When your max lifts get stuck at a number and you can’t push past it, it’s known as a plateau. Every experienced lifter hits a plateau now and then. One way to overcome it is to push past it in tiny increments, called microloading.
Microloading might also be helpful if you’re doing an awkward exercise with light weights when recovering from an injury, or when you’re otherwise totally untrained and weak.
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Fixed-weight dumbbells in 5lb increments mean you have to jump 10 lbs for every exercise involving two hands.
With olympic weights, the smallest plates you’re likely to find are 2.5lb, making it a 5lb jump with a pair of plates.
So you need a way to add smaller weights.
Most weight lifting equipment manufacturers haven’t bothered with 1.25lb olympic plates. I’ve had so many customers ask me if I had any. The answer has always been no… but now after some searching I can at least point them to some great options!
Note that some fixed weight dumbbells come in 2.5lb increments. York has some rubber dumbbells in 2.5lb increments, and Troy does it with all their pro-style dumbbells. But even then, it’s only up to 50lb, and you can’t get any smaller than 5lb jumps with two handed exercises.
So let’s check out a few ways to do this…
You’re paying more per pound than other iron plates, but they do have em! This is the most elegant solution.
Micro Gainz has these USA-made fractional plates from 1/4 lb on up. As of writing you can get a set of 1/4, 1/2, 3/4, and 1 lb plates for $40.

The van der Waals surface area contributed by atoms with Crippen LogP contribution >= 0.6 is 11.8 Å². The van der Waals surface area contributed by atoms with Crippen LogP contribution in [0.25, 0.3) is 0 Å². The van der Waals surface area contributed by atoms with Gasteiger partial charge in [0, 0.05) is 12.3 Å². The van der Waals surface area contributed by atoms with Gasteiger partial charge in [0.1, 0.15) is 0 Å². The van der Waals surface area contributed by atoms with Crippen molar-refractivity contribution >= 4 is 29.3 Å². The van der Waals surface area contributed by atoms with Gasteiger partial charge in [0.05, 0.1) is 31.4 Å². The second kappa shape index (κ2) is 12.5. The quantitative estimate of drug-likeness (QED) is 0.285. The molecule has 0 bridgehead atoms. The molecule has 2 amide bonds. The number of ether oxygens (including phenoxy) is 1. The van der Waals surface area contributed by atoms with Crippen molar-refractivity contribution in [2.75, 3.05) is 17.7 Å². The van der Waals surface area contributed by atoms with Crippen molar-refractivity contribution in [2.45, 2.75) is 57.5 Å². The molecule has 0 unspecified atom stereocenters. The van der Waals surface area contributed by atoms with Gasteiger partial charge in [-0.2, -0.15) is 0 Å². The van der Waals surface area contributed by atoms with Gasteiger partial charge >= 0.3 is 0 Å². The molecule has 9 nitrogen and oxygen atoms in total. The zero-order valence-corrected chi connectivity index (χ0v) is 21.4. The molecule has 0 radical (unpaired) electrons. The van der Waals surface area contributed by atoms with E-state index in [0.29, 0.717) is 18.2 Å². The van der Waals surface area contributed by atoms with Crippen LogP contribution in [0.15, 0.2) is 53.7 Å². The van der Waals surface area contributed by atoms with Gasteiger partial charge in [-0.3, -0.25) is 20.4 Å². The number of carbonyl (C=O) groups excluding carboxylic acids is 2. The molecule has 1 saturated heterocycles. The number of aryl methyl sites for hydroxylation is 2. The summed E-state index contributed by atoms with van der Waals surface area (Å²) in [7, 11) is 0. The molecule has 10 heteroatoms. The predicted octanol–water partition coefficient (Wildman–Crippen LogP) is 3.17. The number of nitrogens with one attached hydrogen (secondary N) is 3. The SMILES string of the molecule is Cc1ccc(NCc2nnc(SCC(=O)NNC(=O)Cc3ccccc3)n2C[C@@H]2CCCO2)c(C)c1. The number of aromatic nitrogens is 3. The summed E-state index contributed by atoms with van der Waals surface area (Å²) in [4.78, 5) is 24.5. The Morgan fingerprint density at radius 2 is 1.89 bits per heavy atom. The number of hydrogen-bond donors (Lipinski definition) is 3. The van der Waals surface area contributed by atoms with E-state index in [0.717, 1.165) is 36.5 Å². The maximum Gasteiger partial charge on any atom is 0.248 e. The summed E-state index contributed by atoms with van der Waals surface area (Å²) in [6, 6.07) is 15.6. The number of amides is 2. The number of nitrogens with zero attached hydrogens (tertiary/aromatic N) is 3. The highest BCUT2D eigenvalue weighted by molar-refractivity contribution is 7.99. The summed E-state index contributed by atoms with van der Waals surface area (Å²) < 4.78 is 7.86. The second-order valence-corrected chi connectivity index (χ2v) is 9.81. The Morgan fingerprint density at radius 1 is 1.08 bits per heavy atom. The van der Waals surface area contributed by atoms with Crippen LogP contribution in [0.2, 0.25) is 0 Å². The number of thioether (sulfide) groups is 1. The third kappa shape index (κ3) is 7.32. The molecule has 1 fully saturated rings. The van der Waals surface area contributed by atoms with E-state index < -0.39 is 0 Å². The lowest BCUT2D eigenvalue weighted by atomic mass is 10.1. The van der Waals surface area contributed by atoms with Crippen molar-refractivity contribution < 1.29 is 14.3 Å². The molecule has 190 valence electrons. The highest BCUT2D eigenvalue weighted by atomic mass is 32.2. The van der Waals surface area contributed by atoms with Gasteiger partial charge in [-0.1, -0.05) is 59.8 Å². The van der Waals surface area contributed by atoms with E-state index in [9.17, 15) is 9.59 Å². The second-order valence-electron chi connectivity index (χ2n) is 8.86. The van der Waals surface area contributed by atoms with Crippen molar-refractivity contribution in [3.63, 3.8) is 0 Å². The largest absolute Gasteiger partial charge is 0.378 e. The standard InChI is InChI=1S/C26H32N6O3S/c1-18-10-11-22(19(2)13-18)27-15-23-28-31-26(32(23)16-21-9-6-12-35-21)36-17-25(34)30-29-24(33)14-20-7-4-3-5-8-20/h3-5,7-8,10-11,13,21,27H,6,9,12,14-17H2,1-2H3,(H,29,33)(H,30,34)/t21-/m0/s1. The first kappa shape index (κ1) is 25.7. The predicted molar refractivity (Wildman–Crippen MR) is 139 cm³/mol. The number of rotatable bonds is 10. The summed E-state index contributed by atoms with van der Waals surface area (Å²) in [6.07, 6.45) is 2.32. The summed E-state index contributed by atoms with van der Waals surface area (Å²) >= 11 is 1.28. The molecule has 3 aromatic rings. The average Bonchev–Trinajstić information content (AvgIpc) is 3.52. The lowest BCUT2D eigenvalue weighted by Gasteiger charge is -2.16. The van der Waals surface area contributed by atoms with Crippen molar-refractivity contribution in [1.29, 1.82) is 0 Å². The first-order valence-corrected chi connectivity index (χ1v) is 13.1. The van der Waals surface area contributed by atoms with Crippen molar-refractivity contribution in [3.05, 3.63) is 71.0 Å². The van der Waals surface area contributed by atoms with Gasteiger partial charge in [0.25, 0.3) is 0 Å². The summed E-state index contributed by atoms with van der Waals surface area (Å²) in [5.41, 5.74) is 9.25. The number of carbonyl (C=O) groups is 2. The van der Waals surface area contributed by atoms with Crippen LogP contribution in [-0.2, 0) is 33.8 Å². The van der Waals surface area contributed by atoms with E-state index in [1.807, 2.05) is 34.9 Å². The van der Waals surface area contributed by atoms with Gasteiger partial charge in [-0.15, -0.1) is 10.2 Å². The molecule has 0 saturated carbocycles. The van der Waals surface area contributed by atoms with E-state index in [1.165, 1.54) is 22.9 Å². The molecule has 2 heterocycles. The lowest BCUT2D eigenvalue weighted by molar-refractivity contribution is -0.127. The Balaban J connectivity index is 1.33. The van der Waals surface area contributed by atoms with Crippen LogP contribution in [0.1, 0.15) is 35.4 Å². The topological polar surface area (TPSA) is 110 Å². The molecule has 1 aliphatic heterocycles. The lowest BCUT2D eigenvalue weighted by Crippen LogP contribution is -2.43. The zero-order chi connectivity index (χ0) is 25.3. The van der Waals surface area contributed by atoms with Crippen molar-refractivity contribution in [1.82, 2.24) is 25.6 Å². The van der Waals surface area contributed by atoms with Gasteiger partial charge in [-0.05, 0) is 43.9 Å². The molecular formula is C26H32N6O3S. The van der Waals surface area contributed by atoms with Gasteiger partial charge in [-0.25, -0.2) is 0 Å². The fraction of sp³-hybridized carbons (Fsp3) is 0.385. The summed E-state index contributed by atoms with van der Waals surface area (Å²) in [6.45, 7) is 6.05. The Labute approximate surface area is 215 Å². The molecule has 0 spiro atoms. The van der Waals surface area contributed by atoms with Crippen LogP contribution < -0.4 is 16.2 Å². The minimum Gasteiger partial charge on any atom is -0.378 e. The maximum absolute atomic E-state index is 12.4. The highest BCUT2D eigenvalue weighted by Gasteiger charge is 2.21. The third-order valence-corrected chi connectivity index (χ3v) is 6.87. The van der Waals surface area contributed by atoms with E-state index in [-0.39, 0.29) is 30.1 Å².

If you only need 1.25lb plates, Rogue has them in their normal cast iron plate style.
These instructions for chains work for olympic bars only, or olympic dumbbell handles. It’s a bit cheaper than a pack of steel washers as above.
One super easy and cheap way to microload is to use some small steel chains and quick links. Go to Home Depot and have an employee cut off some small lengths of chain totaling 1.25lb and .625lb. Or do .05lb less than that to allow for the quick link weight.
The table below illustrates the right length. The size of a chain is measured by the thickness of the wire used to make the link.
|Wire Size||Pounds per Foot|
The above is just FYI. Use the table below for what length chain to get.
|Desired Weight||Chain Size||Length to Buy|
Ideally I’d recommend buying according to the last two rows above. So you want to buy:
Two 7″ pieces of 1/8″ chain for a pair of 1.25lb weights
+ Two 7″ pieces of 1/16″ chain for a pair of 0.625lb weights
+ Four quick-links or carabiners
7″ is a great length for our purposes. Wrap it around the bar sleeve, attach a quick link, and now you’ve got a bracelet you can slide on and off the bar sleeve without messing with the quick link again.
PlateMates are a product that was engineered specifically for microloading dumbbells and olympic weights. They have magnets in them so you can attach them to any flat iron surface. They won’t work on rubber or urethane coated weights. The magnets are strong, but not strong enough to reach through those materials effectively. I had a pair of these, and the magnets were quite strong, at least in the iteration I had.
They come in 1.5lb and 2.5lb sizes.
The hex shape can attach to the heads of hex dumbbells, or on the flat face of plates. The donut shape, being bigger, is overall less useful but works good on pro style dumbbells. The hole is only a bit over 1″, so you aren’t going to fit it over an olympic bar, but stuck on the flat face of a 45lb iron plate it works great.
Weight lifters often overlook aerobic style wrist weights. They’re comfortable, they come in pretty close to the weights we want for microloading, and having the weight on your wrist is very similar to adding to the weight you’re holding in your hand. Even with most dumbbells they don’t get in the way.
You can get them in 1 lb or 2 lbs per wrist.
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